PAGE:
Laura E. Little, who is a professor of law at Temple University, has posted Internet Defamation, Freedom of Expression, and the Lessons of Private International Law for the United States on SSRN.
This article reviews current developments in U.S. conflict of laws doctrine pertaining to transnational internet defamation cases, including personal jurisdiction, choice of law, and recognition of judgments. To resolve personal jurisdiction and choice of law issues in internet defamation cases, U.S. courts have adapted rules from the non-internet context with relative ease. Reported cases tend to concern domestic internet disputes between U.S. entities, with few plaintiffs attracted to U.S. courts for the purpose of litigating cross-border defamation claims. Although the U.S. serves as a magnet jurisdiction for many types of litigation, two liability-defeating laws render the country inhospitable to defamation claims: (1) the U.S. Constitution’s First Amendment speech protections and (2) a statute affording immunity to internet “providers or users” for information “provided by another content provider.” Perhaps because of these provisions litigants are largely inspired to go elsewhere. The resulting libel tourism has prompted important U.S. developments pertaining to enforcement and recognition of foreign defamation judgments. Thus, for conflict of laws matters pertaining to internet defamation, it is judgments law that reflects the greatest activity and most profound change.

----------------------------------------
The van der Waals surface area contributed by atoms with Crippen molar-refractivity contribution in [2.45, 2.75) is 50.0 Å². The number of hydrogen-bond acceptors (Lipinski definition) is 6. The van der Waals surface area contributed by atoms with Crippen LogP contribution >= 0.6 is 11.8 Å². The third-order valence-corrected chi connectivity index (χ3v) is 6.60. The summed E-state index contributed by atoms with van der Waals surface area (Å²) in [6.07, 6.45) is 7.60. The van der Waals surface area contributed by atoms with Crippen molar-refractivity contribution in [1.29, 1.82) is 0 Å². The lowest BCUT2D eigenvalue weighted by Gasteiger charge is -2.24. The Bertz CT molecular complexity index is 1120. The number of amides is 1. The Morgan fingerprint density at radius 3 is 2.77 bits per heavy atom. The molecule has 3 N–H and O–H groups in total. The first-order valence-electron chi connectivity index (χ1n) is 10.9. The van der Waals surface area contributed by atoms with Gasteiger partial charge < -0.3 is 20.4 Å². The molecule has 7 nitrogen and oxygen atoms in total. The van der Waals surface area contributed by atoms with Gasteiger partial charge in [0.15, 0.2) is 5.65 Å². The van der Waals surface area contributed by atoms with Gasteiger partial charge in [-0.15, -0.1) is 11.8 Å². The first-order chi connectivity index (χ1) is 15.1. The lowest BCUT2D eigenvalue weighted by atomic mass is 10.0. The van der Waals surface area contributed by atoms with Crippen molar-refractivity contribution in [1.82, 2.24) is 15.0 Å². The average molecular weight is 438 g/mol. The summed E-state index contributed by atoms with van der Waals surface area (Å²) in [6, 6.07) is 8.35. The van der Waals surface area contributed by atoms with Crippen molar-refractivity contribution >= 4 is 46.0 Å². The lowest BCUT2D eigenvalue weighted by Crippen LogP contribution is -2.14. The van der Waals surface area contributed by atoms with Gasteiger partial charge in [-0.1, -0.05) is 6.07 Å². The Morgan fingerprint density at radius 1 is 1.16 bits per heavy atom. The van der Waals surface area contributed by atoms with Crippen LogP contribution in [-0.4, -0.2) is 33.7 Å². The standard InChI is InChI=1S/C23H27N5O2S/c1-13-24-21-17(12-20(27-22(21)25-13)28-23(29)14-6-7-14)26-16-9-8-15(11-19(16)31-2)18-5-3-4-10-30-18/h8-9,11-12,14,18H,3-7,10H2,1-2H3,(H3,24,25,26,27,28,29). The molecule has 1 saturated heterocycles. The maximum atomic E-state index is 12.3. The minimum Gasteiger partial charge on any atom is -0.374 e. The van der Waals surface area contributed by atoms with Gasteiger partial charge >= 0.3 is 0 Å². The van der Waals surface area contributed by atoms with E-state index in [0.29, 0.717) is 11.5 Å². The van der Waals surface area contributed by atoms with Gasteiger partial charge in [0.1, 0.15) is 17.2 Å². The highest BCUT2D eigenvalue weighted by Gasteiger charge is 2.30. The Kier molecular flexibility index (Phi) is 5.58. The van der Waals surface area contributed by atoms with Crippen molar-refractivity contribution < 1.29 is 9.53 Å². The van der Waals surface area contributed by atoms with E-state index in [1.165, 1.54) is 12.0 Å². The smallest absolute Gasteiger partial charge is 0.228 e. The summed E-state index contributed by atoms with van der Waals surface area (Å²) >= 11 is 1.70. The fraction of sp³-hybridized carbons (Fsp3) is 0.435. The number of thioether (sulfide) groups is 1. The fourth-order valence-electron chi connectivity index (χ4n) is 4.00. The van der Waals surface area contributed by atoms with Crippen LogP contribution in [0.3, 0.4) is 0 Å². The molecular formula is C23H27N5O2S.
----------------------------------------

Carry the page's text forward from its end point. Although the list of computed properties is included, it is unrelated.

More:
After reviewing personal jurisdiction and choice of law trends, this article describes legal developments pertaining to internet defamation judgments. The article critiques lawmakers’ adherence to First Amendment exceptionalism in regulating internet defamation judgments and identifies flaws reflected in state libel tourism statutes and the federal libel tourism statute, the SPEECH act of 2010.
The paper is forthcoming in the Yearbook of Private International Law (vol. 14).